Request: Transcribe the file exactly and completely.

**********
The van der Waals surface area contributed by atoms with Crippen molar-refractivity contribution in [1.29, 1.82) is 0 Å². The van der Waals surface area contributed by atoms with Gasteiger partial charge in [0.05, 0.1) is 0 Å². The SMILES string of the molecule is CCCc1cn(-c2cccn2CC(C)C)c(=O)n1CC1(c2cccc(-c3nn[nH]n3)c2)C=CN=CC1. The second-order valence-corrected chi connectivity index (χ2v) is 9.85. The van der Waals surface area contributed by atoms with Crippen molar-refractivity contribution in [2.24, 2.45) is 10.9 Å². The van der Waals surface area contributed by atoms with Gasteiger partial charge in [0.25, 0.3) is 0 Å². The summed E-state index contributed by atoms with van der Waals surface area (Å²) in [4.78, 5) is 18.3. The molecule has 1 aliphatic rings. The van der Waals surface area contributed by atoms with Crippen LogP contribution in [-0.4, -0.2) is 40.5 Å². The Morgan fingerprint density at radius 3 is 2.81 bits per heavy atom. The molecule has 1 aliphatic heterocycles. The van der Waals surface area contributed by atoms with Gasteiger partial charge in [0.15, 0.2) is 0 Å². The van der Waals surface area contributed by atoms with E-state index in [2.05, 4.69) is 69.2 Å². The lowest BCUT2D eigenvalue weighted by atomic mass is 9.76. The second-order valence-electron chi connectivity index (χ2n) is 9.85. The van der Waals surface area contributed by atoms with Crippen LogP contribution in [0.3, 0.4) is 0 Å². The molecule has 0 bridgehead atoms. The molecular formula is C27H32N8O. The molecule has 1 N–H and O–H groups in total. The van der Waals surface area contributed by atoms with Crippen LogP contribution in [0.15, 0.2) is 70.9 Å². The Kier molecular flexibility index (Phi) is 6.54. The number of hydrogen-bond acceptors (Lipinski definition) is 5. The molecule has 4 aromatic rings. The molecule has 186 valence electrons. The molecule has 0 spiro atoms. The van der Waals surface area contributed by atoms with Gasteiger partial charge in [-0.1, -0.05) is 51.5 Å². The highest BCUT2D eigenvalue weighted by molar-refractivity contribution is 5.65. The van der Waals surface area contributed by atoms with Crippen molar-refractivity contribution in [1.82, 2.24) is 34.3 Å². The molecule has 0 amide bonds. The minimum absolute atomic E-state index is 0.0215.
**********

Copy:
The van der Waals surface area contributed by atoms with Crippen molar-refractivity contribution in [1.29, 1.82) is 0 Å². The van der Waals surface area contributed by atoms with Gasteiger partial charge in [0.05, 0.1) is 0 Å². The SMILES string of the molecule is CCCc1cn(-c2cccn2CC(C)C)c(=O)n1CC1(c2cccc(-c3nn[nH]n3)c2)C=CN=CC1. The second-order valence-corrected chi connectivity index (χ2v) is 9.85. The van der Waals surface area contributed by atoms with Crippen molar-refractivity contribution in [2.24, 2.45) is 10.9 Å². The van der Waals surface area contributed by atoms with Gasteiger partial charge in [0.25, 0.3) is 0 Å². The summed E-state index contributed by atoms with van der Waals surface area (Å²) in [4.78, 5) is 18.3. The molecule has 1 aliphatic rings. The van der Waals surface area contributed by atoms with Crippen LogP contribution in [-0.4, -0.2) is 40.5 Å². The Morgan fingerprint density at radius 3 is 2.81 bits per heavy atom. The molecule has 1 aliphatic heterocycles. The van der Waals surface area contributed by atoms with Gasteiger partial charge in [0.15, 0.2) is 0 Å². The van der Waals surface area contributed by atoms with E-state index in [2.05, 4.69) is 69.2 Å². The lowest BCUT2D eigenvalue weighted by atomic mass is 9.76. The second-order valence-electron chi connectivity index (χ2n) is 9.85. The van der Waals surface area contributed by atoms with Crippen LogP contribution in [0.3, 0.4) is 0 Å². The molecule has 0 bridgehead atoms. The molecular formula is C27H32N8O. The molecule has 1 N–H and O–H groups in total. The van der Waals surface area contributed by atoms with Crippen LogP contribution in [0.15, 0.2) is 70.9 Å². The Kier molecular flexibility index (Phi) is 6.54. The number of hydrogen-bond acceptors (Lipinski definition) is 5. The molecule has 4 aromatic rings. The molecule has 186 valence electrons. The molecule has 0 spiro atoms. The van der Waals surface area contributed by atoms with Gasteiger partial charge in [-0.1, -0.05) is 51.5 Å². The highest BCUT2D eigenvalue weighted by molar-refractivity contribution is 5.65. The van der Waals surface area contributed by atoms with Crippen molar-refractivity contribution in [1.82, 2.24) is 34.3 Å². The molecule has 0 amide bonds. The minimum absolute atomic E-state index is 0.0215.